that spinning wheel that spinning wheel and the economic stagnation it implied
will cause a ‘death – like sameness in the country.’ Gandhi reply was loud and clear:
“I didn’t want the poet to forsake his music, the farmer his plough, the lawyer his brief, and the
doctor his lancet. They are to spin only thirty minutes every day as sacrifice.
I have every day as sacrifice. I have in deed asked the famishing man and woman,
who is idle for work whatsoever to spin for a living and the half-starved farmer
to spin during his income.”
Gandhi’s appeal surely had a moral ground and further he would make spinning wheel the centre of
his scheme of rural reconstruction building up anti-malaria campaigns,
improvement in sanitation, settlement of village disputes, conservation and
breeding of cattle and hundred of other beneficent activities required for the
resuscitation of the village. He proposed that ‘Khadi is the sun of the village solar system.’
It is well-known that Ruskin’s book Unto This Last had and indelible imprint on his mind. Behind
the whole Khadi campaign, it was this last man who was always in Gandhi’s mind.
On the other side, he opposed the tendency of ever increasing consumption and
multiplication of wants. The self-abnegation and asceticism of Gandhi’s economic
prescription has often been criticized as too idealistic and taken to the
extremes Even if it is true, now environmentalists are veering round to almost a
similar position. Excessive consumption may not be sustainable and may result in
depletion of the limited resources on the earth. Sidestepping this debate, it
may benoted that the Khadi – centered scheme for rural development was typical
of Gandhian economic framework, rather, its core principal.
Not with standing misgivings about the feasibility of his economic ideas, in the first ten years
of it s existence the. The all India Spinners Association had extended it
activities to 5300 villages and provided employment to 220,000 spinners 20,000
weavers and 20,000 carders and disbursed more than two crores of rupees in
Indian villages. Gandhi, of course, knew the limitations of his efforts in the
context of the magnitude of the problem. He decided to settle in a village,
named, Segaon near Wardha, which was later renamed as Sevagram. Soon Sevagram
became a centre of Gandhian Scheme of village welfare and several institution
All Indian Village Industries welfare and several institutions started there
including All Indian Village Industries. The Association set up a school for
training village workers and published it own periodical, Gram Udyog patrika.
Hindustani Talimi Sangh was the other institution which experimented on Gandhi’s
ideas of education. Basic Education as Critique of Modernity.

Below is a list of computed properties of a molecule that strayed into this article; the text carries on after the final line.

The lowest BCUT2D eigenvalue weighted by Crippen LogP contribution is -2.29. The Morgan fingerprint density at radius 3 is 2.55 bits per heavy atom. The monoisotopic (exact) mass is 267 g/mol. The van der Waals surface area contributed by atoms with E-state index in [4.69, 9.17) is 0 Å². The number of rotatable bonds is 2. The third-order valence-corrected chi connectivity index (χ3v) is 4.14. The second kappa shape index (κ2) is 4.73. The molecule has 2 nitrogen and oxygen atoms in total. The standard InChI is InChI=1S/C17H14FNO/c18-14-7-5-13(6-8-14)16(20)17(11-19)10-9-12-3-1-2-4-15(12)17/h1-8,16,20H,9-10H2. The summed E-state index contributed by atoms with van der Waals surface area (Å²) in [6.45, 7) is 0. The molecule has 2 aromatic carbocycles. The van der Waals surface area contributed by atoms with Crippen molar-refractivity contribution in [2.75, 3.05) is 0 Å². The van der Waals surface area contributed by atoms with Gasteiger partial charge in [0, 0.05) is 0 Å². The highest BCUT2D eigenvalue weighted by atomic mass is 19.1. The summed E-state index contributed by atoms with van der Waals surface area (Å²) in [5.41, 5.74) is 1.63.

Education was arguably the most important arena for the introduction of modernity in India.
Designed as it was by the colonial masters, besides remaining generally divorced
from India tradition, it was also oblivious to the needs and problems of the
teeming millions in the countryside. Gandhi’s basic education scheme was
primarily a system of rural education and handicraft constituted the medium of
instruction. Spinning and weaving was again Gandhi’s preference among the crafts
and so his entire pedagogy and educational philosophy was intermeshed with his
khadi based approach to life.
From his earliest days in Indian public life Gandhi was critical of the Western system of
education for much of what it stood for in his opinion. A sample of his critique
can be read below:
“The system of education at present in vogue is wholly unsuited to India’s needs, is a bad copy
of the Western model and it has by reason of the medium of instruction being a
foreign language sapped the energy of the youths who had passed through our
schools and colleges and has produced an army of clerks and office-seekers. It
has dried up all originality, impoverished the vernaculars and has deprived the
masses of the benefit of higher knowledge which would otherwise have percolated
through the intercourse of the education classes with them. The system has
resulted in creating a gulf between educated India and the masses. It has
stimulated the brain but starved the spirit for want o f a religious basis for
education and emaciated the body for want of training in handicrafts. It has
criminally neglected the greatest need of agricultural training worth the name...”
Judith Brown has rightly observed, it is difficult to appreciate quite how radical and abrasive
Gandhi would have sounded to educated Indians as he castigated their educational
training and their values and told them they were traitors to their mother land